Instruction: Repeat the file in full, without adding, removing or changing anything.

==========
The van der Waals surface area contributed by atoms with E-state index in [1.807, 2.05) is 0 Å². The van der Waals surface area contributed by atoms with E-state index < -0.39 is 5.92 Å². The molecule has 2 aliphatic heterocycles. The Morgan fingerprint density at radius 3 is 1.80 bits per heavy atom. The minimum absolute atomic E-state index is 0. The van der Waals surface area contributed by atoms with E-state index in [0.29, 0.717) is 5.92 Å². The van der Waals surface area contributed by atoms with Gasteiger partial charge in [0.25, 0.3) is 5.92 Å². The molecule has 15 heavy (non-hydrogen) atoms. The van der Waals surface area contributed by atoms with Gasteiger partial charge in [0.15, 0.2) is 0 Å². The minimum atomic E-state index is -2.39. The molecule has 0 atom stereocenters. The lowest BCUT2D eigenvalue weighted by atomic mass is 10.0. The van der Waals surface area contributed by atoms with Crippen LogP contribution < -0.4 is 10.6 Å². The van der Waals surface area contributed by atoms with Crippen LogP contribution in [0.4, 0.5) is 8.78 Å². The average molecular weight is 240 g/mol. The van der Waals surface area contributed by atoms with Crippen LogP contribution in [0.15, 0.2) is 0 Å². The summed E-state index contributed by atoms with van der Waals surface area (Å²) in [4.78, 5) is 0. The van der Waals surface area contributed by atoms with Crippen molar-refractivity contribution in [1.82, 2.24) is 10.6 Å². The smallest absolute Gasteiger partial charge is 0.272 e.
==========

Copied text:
The van der Waals surface area contributed by atoms with E-state index in [1.807, 2.05) is 0 Å². The van der Waals surface area contributed by atoms with E-state index < -0.39 is 5.92 Å². The molecule has 2 aliphatic heterocycles. The Morgan fingerprint density at radius 3 is 1.80 bits per heavy atom. The minimum absolute atomic E-state index is 0. The van der Waals surface area contributed by atoms with E-state index in [0.29, 0.717) is 5.92 Å². The van der Waals surface area contributed by atoms with Gasteiger partial charge in [0.25, 0.3) is 5.92 Å². The molecule has 15 heavy (non-hydrogen) atoms. The van der Waals surface area contributed by atoms with Gasteiger partial charge in [0.15, 0.2) is 0 Å². The minimum atomic E-state index is -2.39. The molecule has 0 atom stereocenters. The lowest BCUT2D eigenvalue weighted by atomic mass is 10.0. The van der Waals surface area contributed by atoms with Crippen LogP contribution < -0.4 is 10.6 Å². The van der Waals surface area contributed by atoms with Crippen LogP contribution in [0.4, 0.5) is 8.78 Å². The average molecular weight is 240 g/mol. The van der Waals surface area contributed by atoms with Crippen LogP contribution in [0.15, 0.2) is 0 Å². The summed E-state index contributed by atoms with van der Waals surface area (Å²) in [4.78, 5) is 0. The van der Waals surface area contributed by atoms with Crippen molar-refractivity contribution in [1.82, 2.24) is 10.6 Å². The smallest absolute Gasteiger partial charge is 0.272 e.